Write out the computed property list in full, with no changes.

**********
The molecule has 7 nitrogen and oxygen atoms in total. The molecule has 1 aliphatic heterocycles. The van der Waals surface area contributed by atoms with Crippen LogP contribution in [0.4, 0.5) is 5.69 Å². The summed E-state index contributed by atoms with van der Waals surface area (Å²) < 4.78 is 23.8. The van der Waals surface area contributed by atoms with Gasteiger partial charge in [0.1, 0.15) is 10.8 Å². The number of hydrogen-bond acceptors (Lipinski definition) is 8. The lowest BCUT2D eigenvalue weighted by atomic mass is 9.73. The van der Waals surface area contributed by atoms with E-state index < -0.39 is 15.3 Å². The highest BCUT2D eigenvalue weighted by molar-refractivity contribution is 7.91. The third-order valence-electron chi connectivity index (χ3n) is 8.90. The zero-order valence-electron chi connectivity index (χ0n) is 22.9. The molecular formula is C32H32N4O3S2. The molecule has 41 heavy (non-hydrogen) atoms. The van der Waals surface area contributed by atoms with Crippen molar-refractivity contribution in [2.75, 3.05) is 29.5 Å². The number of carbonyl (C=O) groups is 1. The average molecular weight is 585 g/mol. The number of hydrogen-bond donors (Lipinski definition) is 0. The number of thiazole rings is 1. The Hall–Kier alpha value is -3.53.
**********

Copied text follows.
The molecule has 7 nitrogen and oxygen atoms in total. The molecule has 1 aliphatic heterocycles. The van der Waals surface area contributed by atoms with Crippen LogP contribution in [0.4, 0.5) is 5.69 Å². The summed E-state index contributed by atoms with van der Waals surface area (Å²) < 4.78 is 23.8. The van der Waals surface area contributed by atoms with Gasteiger partial charge in [0.1, 0.15) is 10.8 Å². The number of hydrogen-bond acceptors (Lipinski definition) is 8. The lowest BCUT2D eigenvalue weighted by atomic mass is 9.73. The van der Waals surface area contributed by atoms with E-state index < -0.39 is 15.3 Å². The highest BCUT2D eigenvalue weighted by molar-refractivity contribution is 7.91. The third-order valence-electron chi connectivity index (χ3n) is 8.90. The zero-order valence-electron chi connectivity index (χ0n) is 22.9. The molecular formula is C32H32N4O3S2. The molecule has 41 heavy (non-hydrogen) atoms. The van der Waals surface area contributed by atoms with Crippen molar-refractivity contribution in [2.75, 3.05) is 29.5 Å². The number of carbonyl (C=O) groups is 1. The average molecular weight is 585 g/mol. The number of hydrogen-bond donors (Lipinski definition) is 0. The number of thiazole rings is 1. The Hall–Kier alpha value is -3.53.